“Superlenses” could lead to movies of molecules

Tom Marcinko @ 11-06-2009

neonFor a long time physicists thought it was impossible to see anything smaller than about half the wavelength of light.

That’s true if you look at the propagating component of light waves. But light also records smaller sub-wavelength details in its evanescent components, which do not propagate. At least not usually. What [John] Pendry showed [about 10 years ago] was that evanescent components can propagate in a material with a negative refractive index, and he pointed out that a thin film of silver ought to have just the right properties.

Since then, the race has been on to build superlenses. In 2005, Nicolas Fang at the University of Illinois at Urbana-Champaign created one that could record details as small as one-sixth of a wavelength. That was a significant improvement over the diffraction limit, but why not better?

Fang and company recently achieved resolution of only one-twelfth the wavelength of light. The theoretical limit is now pegged at one-twentieth a wavelength, which should be small enough to watch molecules in motion.

The impact of such “transparency” on the micro level opens up fertile realm for speculation: Surely drug designers, among others, are going to want superlenses of their own.

[Story: Technology Review physics arXiv blog; thanks for the tip, dpodolsky; London neon sculpture photo: clry2]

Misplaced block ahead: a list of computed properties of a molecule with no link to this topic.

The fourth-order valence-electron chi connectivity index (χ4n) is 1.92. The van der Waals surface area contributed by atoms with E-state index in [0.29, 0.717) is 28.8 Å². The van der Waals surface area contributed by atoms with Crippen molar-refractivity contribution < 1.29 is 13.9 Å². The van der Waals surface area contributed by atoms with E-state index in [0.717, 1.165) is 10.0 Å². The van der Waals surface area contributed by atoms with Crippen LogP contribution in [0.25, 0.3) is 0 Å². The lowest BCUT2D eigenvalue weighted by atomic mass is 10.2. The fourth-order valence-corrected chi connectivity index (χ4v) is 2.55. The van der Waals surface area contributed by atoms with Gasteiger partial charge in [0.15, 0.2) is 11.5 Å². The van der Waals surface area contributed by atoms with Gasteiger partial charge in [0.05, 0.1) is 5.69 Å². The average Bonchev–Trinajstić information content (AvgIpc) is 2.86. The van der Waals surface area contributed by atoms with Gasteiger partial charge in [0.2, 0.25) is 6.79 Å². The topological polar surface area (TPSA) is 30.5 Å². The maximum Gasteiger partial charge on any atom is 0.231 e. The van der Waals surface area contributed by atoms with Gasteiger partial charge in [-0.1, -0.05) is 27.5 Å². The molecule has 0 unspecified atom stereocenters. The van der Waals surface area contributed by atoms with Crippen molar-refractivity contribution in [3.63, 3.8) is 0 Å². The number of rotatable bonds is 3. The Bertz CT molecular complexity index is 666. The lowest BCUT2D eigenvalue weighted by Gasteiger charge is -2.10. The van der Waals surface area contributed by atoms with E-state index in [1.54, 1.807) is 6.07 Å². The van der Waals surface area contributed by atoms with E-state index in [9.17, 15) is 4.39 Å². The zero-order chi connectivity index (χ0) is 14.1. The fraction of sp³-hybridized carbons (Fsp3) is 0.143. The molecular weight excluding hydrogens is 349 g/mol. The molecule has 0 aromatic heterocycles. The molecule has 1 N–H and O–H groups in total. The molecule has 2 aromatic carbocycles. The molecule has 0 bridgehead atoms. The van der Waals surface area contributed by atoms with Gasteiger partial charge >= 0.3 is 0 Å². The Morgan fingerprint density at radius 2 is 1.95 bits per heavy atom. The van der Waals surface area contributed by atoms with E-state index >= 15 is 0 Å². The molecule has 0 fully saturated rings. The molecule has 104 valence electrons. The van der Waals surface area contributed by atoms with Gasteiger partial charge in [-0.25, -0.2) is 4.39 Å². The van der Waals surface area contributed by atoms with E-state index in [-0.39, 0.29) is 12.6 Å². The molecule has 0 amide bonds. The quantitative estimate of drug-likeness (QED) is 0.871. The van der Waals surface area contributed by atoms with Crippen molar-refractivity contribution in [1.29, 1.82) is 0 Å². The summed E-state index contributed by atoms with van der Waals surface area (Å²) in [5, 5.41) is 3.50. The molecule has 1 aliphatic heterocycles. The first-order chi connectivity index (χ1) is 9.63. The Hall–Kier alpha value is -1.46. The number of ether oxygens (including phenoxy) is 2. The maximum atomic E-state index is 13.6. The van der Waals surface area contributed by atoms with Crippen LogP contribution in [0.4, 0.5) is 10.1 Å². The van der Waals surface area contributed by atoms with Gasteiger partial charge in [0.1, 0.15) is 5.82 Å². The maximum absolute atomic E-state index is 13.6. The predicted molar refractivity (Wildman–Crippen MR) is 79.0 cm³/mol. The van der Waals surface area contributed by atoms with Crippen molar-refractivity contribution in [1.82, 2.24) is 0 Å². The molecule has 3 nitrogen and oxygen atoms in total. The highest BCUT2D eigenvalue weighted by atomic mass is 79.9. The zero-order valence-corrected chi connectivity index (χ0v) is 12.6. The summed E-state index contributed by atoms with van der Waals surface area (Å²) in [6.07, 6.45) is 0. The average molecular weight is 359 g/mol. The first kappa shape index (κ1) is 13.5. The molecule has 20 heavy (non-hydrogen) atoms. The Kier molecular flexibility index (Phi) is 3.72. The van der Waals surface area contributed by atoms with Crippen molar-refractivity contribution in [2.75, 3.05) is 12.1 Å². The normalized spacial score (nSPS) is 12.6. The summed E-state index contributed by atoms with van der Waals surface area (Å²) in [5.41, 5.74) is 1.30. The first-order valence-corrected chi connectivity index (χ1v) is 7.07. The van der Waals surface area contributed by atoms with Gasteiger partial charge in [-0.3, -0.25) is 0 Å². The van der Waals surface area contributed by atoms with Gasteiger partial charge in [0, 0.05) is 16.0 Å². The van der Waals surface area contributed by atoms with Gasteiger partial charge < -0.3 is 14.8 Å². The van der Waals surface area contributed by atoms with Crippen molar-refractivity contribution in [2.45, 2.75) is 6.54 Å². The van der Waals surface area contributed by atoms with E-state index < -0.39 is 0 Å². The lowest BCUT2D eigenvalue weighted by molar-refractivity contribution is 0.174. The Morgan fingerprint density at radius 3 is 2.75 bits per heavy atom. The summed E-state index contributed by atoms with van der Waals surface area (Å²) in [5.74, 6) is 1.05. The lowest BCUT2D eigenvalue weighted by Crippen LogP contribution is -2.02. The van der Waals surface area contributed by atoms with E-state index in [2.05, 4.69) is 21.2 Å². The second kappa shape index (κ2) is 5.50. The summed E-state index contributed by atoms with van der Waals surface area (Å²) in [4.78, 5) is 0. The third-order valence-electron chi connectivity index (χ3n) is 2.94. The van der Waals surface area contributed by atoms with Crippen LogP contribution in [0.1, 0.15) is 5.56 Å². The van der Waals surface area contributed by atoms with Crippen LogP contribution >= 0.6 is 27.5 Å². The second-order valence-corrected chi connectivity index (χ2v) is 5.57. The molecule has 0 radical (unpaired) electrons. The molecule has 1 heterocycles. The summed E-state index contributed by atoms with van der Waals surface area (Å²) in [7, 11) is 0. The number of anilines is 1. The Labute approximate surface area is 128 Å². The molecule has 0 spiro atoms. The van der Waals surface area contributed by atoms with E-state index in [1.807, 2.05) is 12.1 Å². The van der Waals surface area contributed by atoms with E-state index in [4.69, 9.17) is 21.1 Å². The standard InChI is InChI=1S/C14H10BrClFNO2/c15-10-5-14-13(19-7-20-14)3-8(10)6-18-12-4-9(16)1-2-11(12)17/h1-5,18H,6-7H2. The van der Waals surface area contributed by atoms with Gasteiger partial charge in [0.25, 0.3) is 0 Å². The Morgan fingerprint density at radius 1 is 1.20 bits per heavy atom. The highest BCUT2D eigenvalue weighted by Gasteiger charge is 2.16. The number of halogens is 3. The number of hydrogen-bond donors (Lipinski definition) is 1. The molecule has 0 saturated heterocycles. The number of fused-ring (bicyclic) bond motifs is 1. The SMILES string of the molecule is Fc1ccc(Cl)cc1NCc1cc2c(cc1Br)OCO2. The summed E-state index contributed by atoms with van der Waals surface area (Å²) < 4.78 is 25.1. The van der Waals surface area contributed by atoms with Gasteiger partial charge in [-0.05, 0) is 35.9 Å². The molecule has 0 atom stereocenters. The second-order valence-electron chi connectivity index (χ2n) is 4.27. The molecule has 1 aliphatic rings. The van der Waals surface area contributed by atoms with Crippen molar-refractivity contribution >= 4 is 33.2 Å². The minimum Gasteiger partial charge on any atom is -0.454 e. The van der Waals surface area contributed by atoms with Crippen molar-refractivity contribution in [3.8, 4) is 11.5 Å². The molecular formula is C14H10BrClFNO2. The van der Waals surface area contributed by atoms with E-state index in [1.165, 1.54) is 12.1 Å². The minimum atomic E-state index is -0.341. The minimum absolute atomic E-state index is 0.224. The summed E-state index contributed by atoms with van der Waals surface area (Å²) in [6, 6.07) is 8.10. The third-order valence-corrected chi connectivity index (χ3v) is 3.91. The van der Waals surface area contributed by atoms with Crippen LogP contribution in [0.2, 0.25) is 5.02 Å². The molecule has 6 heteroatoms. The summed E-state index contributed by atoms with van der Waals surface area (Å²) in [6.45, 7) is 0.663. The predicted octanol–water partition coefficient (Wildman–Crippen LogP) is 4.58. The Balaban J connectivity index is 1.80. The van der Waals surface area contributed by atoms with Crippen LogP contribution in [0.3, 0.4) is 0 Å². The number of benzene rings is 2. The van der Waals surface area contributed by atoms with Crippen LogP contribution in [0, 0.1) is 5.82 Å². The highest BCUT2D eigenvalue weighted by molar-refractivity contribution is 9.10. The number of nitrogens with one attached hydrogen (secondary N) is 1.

New carbon dioxide molecule found to heat Venus more

Tomas Martin @ 12-10-2007

The green planet may tell us more about how the greenhouse effect worksA big team of astronomers studying Venus’ atmosphere have found a new type of heavier carbon dioxide molecule that absorbs more heat than the one more commonly found on Mars or Earth. The molecule, which is believed to have two additional neutrons in one of its oxygen atoms, allows it to absorb an additional infrared wavelength of 3.3 microns, which is what tipped the teams off to the discovery. They believe this is part of the reason Venus has such a hot atmosphere – the bigger percentage of these molecules creates an even bigger Greenhouse Gas effect than normal CO2.

As soon as I read this article comparing Mars’ cold atmosphere to Venus’ hot one in relation to the quantities of this new molecule, I immediately thought of Kim Stanley Robinson’s ‘Red Mars’. If this gas contributes more global warming than normal CO2, in the future it may be a very valuable tool if we ever came to terraform our red neighbour.

[link and image via ScienceDaily]